History of Mission Township, Kansas
From: History of Shawnee County, Kansas
and Representative Citizens.
Edited by James L. King, Topeka, Kansas
Richmond & Arnold Publishers
MISSION TOWNSHIP - Located in the center of the county, and extending north of the Kansas River, with
Topeka township on the east, Dover on the west, and Auburn and Williamsport on the south. It was until 1871 a part
of Dover and Topeka townships, and belonged originally to the Pottawatomie Indian reservation. Jonas Lykins was
the first white settler, coming from Osawatomie in 1847. He built the first Baptist mission in the county, a double
log structure which is still standing on what is known as the Robert I. Lee farm, a few miles west from Topeka.
The Catholics established a mission in 1848, north of the Baptists, in charge of Father J. B. Hoeken. At that time
Chief Burnett of the Pottawatomies lived in the same locality. Of the later residents, Sidney W. Smith came in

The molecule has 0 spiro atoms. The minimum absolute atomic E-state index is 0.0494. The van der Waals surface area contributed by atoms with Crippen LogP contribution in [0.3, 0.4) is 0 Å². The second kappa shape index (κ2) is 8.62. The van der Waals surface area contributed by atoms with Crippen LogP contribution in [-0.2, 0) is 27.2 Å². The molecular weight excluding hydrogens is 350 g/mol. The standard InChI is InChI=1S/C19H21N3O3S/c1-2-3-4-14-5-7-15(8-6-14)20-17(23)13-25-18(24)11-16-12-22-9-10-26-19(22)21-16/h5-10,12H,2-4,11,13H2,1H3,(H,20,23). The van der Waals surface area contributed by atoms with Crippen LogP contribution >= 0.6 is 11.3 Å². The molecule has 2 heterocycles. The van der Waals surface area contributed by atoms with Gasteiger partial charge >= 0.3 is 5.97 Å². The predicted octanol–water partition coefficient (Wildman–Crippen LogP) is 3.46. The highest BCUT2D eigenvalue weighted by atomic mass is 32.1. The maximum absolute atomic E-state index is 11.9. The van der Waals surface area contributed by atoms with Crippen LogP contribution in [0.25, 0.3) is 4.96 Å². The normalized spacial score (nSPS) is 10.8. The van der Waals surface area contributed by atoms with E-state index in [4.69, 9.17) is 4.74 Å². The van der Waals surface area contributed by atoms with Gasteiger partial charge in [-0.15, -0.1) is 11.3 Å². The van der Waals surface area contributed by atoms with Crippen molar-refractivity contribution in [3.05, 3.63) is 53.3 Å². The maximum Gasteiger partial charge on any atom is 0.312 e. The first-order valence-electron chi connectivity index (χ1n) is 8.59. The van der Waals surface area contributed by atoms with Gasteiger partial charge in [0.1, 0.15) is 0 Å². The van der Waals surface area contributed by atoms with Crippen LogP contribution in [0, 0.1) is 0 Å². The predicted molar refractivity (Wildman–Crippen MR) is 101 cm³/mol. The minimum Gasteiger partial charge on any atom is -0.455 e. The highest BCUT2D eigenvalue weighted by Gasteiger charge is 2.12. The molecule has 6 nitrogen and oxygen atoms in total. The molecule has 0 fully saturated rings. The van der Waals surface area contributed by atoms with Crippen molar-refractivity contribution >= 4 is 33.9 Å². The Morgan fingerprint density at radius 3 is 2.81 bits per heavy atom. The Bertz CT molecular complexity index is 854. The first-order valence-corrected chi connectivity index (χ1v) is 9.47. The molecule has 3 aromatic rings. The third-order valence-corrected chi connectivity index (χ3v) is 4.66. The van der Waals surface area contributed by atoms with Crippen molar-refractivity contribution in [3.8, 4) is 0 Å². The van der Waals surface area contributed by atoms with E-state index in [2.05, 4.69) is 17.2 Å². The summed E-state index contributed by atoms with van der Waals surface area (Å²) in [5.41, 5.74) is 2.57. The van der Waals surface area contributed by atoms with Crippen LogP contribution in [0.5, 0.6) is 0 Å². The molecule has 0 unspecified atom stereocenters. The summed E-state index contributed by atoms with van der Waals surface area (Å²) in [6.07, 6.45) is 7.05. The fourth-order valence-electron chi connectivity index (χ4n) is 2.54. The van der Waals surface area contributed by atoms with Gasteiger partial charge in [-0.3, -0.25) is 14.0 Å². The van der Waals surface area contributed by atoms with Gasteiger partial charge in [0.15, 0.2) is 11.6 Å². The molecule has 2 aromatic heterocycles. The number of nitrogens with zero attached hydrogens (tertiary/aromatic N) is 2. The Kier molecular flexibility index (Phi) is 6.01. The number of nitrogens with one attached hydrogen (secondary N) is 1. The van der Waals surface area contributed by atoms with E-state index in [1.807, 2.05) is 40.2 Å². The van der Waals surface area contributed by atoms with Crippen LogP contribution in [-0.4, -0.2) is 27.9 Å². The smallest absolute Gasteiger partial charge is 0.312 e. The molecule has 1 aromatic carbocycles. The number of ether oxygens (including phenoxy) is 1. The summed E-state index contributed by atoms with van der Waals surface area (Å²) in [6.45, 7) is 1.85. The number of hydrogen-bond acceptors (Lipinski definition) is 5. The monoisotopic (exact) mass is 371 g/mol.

March, 1852; Dr. D. L. Croysdale in 1853; Hiram C. Coville in 1854; John Doty and J. C. Young in 18J5; Amos Trott,
Guilford G. Gage, W. D. Paul, J. C. French, W. W. Lewis and Thomas Scudder in 1856; James Brewer and James Swan
in 1857-Mr. Brewer is still a citizen of the county, having made his home in Topeka for nearly half a century;
John McComb and Rev. J. G. Miller arrived in 1859.
Most of these men played important parts in the history and upbuilding of Shawnee County, and all are well remembered.
Dr. Croysdale was a government physician in the Indian service. Hiram C. Coville was killed in the Price raid of
1864. Guilford G. Gage became a prosperous and substantial citizen of Topeka. In later years the township had such
well known citizens as Thomas Buckman, William Sims, Peter Heil, Jr., Thomas White, D. R. Youngs and A. M. Coville,
the last named a son of Hiram C. Coville.